The standard documents also contain provisions by which the parties waive “consequential damages.” What does this mean? In our example above, if your school district had to bring in modular classrooms on a temporary basis while your building is being repaired, there would be no recovery for those expenses, because you waived them when you signed the standard AIA agreement forms. You are stuck paying these expenses out of your current expense budget and will not be able to recover them from anyone.

Are these outcomes fair?

No. It is you, as the owner of the project, who is exposed to property and consequential losses when things go bad on a construction project. The architects’ and contractors’ exposure to property and consequential losses on your project are simply not comparable to your exposure. That’s what makes these clauses unbalanced and unfair to you.

What is the fix?

Edit these clauses out of your agreements before you approve them. These clauses are not required by law and are subject to negotiation between the parties.

Where are these clauses?

In the architect’s contract:
In AIA Document B104, the Standard Form of Agreement between Owner and Architect, you will find the subrogation waiver at paragraph 8.1.2. It should be deleted.

Also, in AIA Document B104, you will find the waiver of consequential damages at paragraph 8.1.3. This paragraph should also be deleted.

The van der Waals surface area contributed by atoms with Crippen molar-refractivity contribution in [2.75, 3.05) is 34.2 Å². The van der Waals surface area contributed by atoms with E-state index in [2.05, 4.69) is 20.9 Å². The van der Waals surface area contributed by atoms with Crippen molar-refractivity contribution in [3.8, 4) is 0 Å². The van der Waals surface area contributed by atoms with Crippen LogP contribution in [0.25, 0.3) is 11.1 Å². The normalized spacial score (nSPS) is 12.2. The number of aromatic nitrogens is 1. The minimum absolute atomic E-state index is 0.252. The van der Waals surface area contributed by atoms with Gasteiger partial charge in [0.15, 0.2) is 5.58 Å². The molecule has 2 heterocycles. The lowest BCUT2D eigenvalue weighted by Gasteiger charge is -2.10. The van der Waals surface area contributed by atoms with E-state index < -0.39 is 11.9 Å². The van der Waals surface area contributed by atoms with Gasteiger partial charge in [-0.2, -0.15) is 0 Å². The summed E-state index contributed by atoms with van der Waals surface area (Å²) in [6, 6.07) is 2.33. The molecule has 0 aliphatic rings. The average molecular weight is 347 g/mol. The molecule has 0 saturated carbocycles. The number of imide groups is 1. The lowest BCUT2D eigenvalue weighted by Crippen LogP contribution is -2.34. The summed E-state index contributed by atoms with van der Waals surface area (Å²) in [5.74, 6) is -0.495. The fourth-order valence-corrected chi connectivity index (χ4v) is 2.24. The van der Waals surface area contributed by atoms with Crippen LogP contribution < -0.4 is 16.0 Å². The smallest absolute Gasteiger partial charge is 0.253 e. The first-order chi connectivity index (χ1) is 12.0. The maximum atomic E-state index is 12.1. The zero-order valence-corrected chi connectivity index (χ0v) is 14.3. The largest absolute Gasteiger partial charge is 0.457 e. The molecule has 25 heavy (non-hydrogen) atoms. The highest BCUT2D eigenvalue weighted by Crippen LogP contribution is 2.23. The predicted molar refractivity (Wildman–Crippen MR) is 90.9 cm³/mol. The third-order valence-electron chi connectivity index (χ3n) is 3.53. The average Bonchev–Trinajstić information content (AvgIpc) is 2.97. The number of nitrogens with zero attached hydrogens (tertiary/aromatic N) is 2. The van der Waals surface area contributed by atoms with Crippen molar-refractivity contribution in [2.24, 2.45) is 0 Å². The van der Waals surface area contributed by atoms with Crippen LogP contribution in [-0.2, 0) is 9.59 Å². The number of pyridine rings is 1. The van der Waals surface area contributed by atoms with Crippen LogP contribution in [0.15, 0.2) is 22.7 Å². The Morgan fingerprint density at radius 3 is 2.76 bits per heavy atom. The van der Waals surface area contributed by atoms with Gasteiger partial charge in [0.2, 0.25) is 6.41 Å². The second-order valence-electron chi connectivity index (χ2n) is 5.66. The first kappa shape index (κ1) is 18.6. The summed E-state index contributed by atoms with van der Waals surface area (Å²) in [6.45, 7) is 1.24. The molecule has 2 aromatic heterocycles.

In the construction contracts:
In AIA Document A201, General Conditions of the Contract for Construction, you will find the subrogation waiver at Article 11, Section 11.3.7. This section should be deleted.

Furthermore, in AIA Document A201, you will find the waiver of consequential damages at Article 15, Section 15.1.6. This section should be deleted as well.

Before you sign any more of these “standard” agreements, please ask your legal counsel to do a comprehensive review of the standard forms to make certain you do not put your school district at a disadvantage when claims arise. Feel free to pass this memo along to your legal counsel as a starting point. You can anticipate that you will get resistance. That is why it is important you edit the AIA documents right from the start. Trust me, BEFORE the contract is signed is when you have more than enough leverage to get these disadvantageous provisions removed from your contract documents.

A special “thank you” to Lou Greco for sharing the above observations.

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What's in Store For OSHA Regulations in 2017

Publication Date 12/07/2016
Source: Mondaq Business Briefing
By Mr. Scott Prill, Carolyn A. Sullivan and John H. Zawadsky

OSHA: Looking Back